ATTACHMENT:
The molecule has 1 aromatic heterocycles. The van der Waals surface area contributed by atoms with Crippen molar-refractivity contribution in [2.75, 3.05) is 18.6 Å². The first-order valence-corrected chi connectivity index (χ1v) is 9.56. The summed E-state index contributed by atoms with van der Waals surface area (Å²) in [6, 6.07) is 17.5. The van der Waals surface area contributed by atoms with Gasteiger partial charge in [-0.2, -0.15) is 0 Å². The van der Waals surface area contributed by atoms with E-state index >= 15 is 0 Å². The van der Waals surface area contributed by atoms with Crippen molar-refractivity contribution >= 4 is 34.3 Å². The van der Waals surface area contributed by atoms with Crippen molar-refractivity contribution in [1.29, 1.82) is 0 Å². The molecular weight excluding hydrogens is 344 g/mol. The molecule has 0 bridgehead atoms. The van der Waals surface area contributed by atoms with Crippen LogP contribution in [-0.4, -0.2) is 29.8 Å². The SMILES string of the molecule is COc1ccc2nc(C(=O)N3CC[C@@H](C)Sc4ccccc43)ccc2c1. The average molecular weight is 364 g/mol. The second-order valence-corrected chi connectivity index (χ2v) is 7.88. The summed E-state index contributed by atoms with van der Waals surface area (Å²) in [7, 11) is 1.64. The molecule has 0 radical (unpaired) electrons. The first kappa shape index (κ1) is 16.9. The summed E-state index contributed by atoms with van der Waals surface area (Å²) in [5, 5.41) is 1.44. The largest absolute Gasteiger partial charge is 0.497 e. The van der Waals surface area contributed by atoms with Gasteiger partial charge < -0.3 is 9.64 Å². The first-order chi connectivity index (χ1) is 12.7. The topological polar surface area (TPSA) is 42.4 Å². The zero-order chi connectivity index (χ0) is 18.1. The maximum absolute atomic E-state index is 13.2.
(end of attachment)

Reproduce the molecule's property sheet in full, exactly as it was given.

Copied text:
The molecule has 1 aromatic heterocycles. The van der Waals surface area contributed by atoms with Crippen molar-refractivity contribution in [2.75, 3.05) is 18.6 Å². The first-order valence-corrected chi connectivity index (χ1v) is 9.56. The summed E-state index contributed by atoms with van der Waals surface area (Å²) in [6, 6.07) is 17.5. The van der Waals surface area contributed by atoms with Gasteiger partial charge in [-0.2, -0.15) is 0 Å². The van der Waals surface area contributed by atoms with E-state index >= 15 is 0 Å². The van der Waals surface area contributed by atoms with Crippen molar-refractivity contribution >= 4 is 34.3 Å². The van der Waals surface area contributed by atoms with Crippen molar-refractivity contribution in [1.29, 1.82) is 0 Å². The molecular weight excluding hydrogens is 344 g/mol. The molecule has 0 bridgehead atoms. The van der Waals surface area contributed by atoms with Crippen LogP contribution in [-0.4, -0.2) is 29.8 Å². The SMILES string of the molecule is COc1ccc2nc(C(=O)N3CC[C@@H](C)Sc4ccccc43)ccc2c1. The average molecular weight is 364 g/mol. The second-order valence-corrected chi connectivity index (χ2v) is 7.88. The summed E-state index contributed by atoms with van der Waals surface area (Å²) in [7, 11) is 1.64. The molecule has 0 radical (unpaired) electrons. The first kappa shape index (κ1) is 16.9. The summed E-state index contributed by atoms with van der Waals surface area (Å²) in [5, 5.41) is 1.44. The largest absolute Gasteiger partial charge is 0.497 e. The van der Waals surface area contributed by atoms with Gasteiger partial charge < -0.3 is 9.64 Å². The first-order chi connectivity index (χ1) is 12.7. The topological polar surface area (TPSA) is 42.4 Å². The zero-order chi connectivity index (χ0) is 18.1. The maximum absolute atomic E-state index is 13.2.